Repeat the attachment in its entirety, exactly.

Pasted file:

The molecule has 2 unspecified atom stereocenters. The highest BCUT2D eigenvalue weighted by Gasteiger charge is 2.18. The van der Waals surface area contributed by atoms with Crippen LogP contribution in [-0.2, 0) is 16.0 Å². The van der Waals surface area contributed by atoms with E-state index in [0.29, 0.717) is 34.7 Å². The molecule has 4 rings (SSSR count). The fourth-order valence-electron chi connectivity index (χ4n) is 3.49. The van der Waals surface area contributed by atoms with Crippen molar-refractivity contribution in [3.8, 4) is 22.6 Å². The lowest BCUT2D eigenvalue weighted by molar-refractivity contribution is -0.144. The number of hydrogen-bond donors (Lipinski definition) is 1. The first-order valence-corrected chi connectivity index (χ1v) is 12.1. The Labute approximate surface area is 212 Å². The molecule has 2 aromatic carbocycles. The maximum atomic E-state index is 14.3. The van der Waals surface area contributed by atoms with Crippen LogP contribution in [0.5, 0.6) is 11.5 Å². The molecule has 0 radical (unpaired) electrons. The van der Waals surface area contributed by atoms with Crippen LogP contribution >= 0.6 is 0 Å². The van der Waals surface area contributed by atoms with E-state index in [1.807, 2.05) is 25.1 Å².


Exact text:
The molecule has 2 unspecified atom stereocenters. The highest BCUT2D eigenvalue weighted by Gasteiger charge is 2.18. The van der Waals surface area contributed by atoms with Crippen LogP contribution in [-0.2, 0) is 16.0 Å². The van der Waals surface area contributed by atoms with E-state index in [0.29, 0.717) is 34.7 Å². The molecule has 4 rings (SSSR count). The fourth-order valence-electron chi connectivity index (χ4n) is 3.49. The van der Waals surface area contributed by atoms with Crippen molar-refractivity contribution in [3.8, 4) is 22.6 Å². The lowest BCUT2D eigenvalue weighted by molar-refractivity contribution is -0.144. The number of hydrogen-bond donors (Lipinski definition) is 1. The first-order valence-corrected chi connectivity index (χ1v) is 12.1. The Labute approximate surface area is 212 Å². The molecule has 2 aromatic carbocycles. The maximum atomic E-state index is 14.3. The van der Waals surface area contributed by atoms with Crippen LogP contribution in [0.5, 0.6) is 11.5 Å². The molecule has 0 radical (unpaired) electrons. The van der Waals surface area contributed by atoms with Crippen LogP contribution >= 0.6 is 0 Å². The van der Waals surface area contributed by atoms with E-state index in [1.807, 2.05) is 25.1 Å².